At the center of a mature tropical cyclone, air sinks rather than rises. For a sufficiently strong storm, air may sink over a layer deep enough to suppress cloud formation, thereby creating a clear "eye". Weather in the eye is normally calm and free of clouds, although the sea may be extremely violent.[13] The eye is normally circular and is typically 30–65 km (19–40 mi) in diameter, though eyes as small as 3 km (1.9 mi) and as large as 370 km (230 mi) have been observed.[14][15]

The cloudy outer edge of the eye is called the "eyewall". The eyewall typically expands outward with height, resembling an arena football stadium; this phenomenon is sometimes referred to as the "stadium effect".[15] The eyewall is where the greatest wind speeds are found, air rises most rapidly, clouds reach their highest altitude, and precipitation is the heaviest. The heaviest wind damage occurs where a tropical cyclone's eyewall passes over land.[13]

In a weaker storm, the eye may be obscured by the central dense overcast, which is the upper-level cirrus shield that is associated with a concentrated area of strong thunderstorm activity near the center of a tropical cyclone.[16]

The eyewall may vary over time in the form of eyewall replacement cycles, particularly in intense tropical cyclones. Outer rainbands can organize into an outer ring of thunderstorms that slowly moves inward, which is believed to rob the primary eyewall of moisture and angular momentum. When the primary eyewall weakens, the tropical cyclone weakens temporarily. The outer eyewall eventually replaces the primary one at the end of the cycle, at which time the storm may return to its original intensity.[17]

Rapid intensification

On occasion, tropical cyclones may undergo a process known as rapid intensification, a period in which the maximum sustained winds of a tropical cyclone increase by 30 knots within 24 hours.[18] For rapid intensification to occur, several conditions must be in place. Water temperatures must be extremely high (near or above 30 °C, 86 °F), and water of this temperature must be sufficiently deep such that waves do not upwell cooler waters to the surface. Wind shear must be low; when wind shear is high, the convection and circulation in the cyclone will be disrupted. Usually, an anticyclone in the upper layers of the troposphere above the storm must be present as well—for extremely low surface pressures to develop, air must be rising very rapidly in the eyewall of the storm, and an upper-level anticyclone helps channel this air away from the cyclone efficiently.[19]


Size descriptions of tropical cyclones
ROCI (Diameter) Type
Less than 2 degrees latitude Very small/minor
2 to 3 degrees of latitude Small
3 to 6 degrees of latitude Medium/Average/Normal
6 to 8 degrees of latitude Large
Over 8 degrees of latitude Very large[20]

There are a variety of metrics commonly used to measure storm size. The most common metrics include the radius of maximum wind, the radius of 34-knot wind (i.e. gale force), the radius of outermost closed isobar (ROCI), and the radius of vanishing wind.[21][22] An additional metric is the radius at which the cyclone's relative vorticity field decreases to 1×10−5 s−1.[15]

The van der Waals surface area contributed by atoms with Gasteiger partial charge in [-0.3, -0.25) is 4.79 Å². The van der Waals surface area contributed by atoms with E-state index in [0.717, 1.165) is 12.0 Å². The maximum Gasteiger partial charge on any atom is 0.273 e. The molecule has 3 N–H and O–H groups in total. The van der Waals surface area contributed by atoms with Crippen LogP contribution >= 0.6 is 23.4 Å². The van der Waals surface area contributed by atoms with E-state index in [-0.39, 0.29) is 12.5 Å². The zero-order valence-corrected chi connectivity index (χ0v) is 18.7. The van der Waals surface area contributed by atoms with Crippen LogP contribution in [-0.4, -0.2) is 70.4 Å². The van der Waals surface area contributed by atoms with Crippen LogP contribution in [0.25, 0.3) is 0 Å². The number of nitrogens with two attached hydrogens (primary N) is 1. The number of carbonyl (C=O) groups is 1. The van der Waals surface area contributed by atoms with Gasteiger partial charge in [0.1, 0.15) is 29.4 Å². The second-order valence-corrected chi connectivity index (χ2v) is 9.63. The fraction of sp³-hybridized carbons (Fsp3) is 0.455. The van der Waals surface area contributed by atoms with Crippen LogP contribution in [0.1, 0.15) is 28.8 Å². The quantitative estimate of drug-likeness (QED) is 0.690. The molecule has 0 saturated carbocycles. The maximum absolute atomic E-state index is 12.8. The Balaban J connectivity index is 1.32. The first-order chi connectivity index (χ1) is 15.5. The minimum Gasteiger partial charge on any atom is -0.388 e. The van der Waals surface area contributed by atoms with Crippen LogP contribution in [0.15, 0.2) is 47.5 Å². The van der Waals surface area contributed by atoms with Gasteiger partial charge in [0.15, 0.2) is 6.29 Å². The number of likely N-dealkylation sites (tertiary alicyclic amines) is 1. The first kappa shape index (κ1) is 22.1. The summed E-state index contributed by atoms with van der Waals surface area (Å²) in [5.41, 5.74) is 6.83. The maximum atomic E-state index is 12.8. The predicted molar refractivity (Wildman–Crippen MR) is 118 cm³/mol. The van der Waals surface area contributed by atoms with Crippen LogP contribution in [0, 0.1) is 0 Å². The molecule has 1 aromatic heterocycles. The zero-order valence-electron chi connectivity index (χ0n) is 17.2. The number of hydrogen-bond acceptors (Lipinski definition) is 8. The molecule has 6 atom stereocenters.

On Earth, tropical cyclones span a large range of sizes, from 100–2,000 kilometres (62–1,243 mi) as measured by the radius of vanishing wind. They are largest on average in the northwest Pacific Ocean basin and smallest in the northeastern Pacific Ocean basin.[23] If the radius of outermost closed isobar is less than two degrees of latitude (222 km (138 mi)), then the cyclone is "very small" or a "midget". A radius of 3–6 latitude degrees (333–670 km (207–416 mi)) is considered "average sized". "Very large" tropical cyclones have a radius of greater than 8 degrees (888 km (552 mi)).[20] Observations indicate that size is only weakly correlated to variables such as storm intensity (i.e. maximum wind speed), radius of maximum wind, latitude, and maximum potential intensity.[22][23]

Size plays an important role in modulating damage caused by a storm. All else equal, a larger storm will impact a larger area for a longer period of time. Additionally, a larger near-surface wind field can generate higher storm surge due to the combination of longer wind fetch, longer duration, and enhanced wave setup.[24]

The upper circulation of strong hurricanes extends into the tropopause of the atmosphere, which at low latitudes is 15,000–18,000 metres (50,000–60,000 ft).[25]

Other Languages
Afrikaans: Tropiese sikloon
aragonés: Ciclón tropical
asturianu: Ciclón tropical
Avañe'ẽ: Aravai jere
azərbaycanca: Tropik siklon
Bân-lâm-gú: Jia̍t-tāi soân-hong
башҡортса: Тропик циклон
беларуская: Трапічны цыклон
беларуская (тарашкевіца)‎: Трапічны цыклён
Bikol Central: Bagyo
Bislama: Bigwin
bosanski: Tropski ciklon
Чӑвашла: Çил-тăвăл
Cebuano: Bagyo
Cymraeg: Corwynt
eesti: Orkaan
Esperanto: Uragano
فارسی: توفند
føroyskt: Ódnir
français: Cyclone tropical
galego: Furacán
한국어: 열대 저기압
Hawaiʻi: Makani Pāhili
hrvatski: Tropska oluja
Bahasa Indonesia: Siklon tropis
interlingua: Cyclon tropic
íslenska: Fellibylur
ಕನ್ನಡ: ಚಂಡಮಾರುತ
Kiswahili: Kimbunga
Kreyòl ayisyen: Siklòn twopikal
kurdî: Barove
Кыргызча: Тропик циклону
latviešu: Viesuļvētra
македонски: Тропски циклон
मराठी: हरिकेन
Bahasa Melayu: Taufan
Mirandés: Ciclone tropical
Nederlands: Tropische cycloon
日本語: 熱帯低気圧
norsk nynorsk: Tropisk syklon
oʻzbekcha/ўзбекча: Tropik siklon
پنجابی: چکھڑ
Papiamentu: Tormenta tropikal
português: Ciclone tropical
română: Ciclon tropical
Runa Simi: Hatun pillunkuy
संस्कृतम्: प्रभञ्जनः
Simple English: Tropical cyclone
slovenčina: Tropická cyklóna
slovenščina: Tropski ciklon
српски / srpski: Ураган
srpskohrvatski / српскохрватски: Tropski ciklon
Tagalog: Bagyo
татарча/tatarça: Гарасат
Tsetsêhestâhese: Mahpe hevovetäso
Türkçe: Tropikal siklon
українська: Тропічний циклон
اردو: طوفان
文言: 熱帶氣旋
Winaray: Bagyo
吴语: 热带气旋
粵語: 熱帶氣旋
žemaitėška: Truopėnis cikluons
中文: 熱帶氣旋
kriyòl gwiyannen: Siklonn tropikal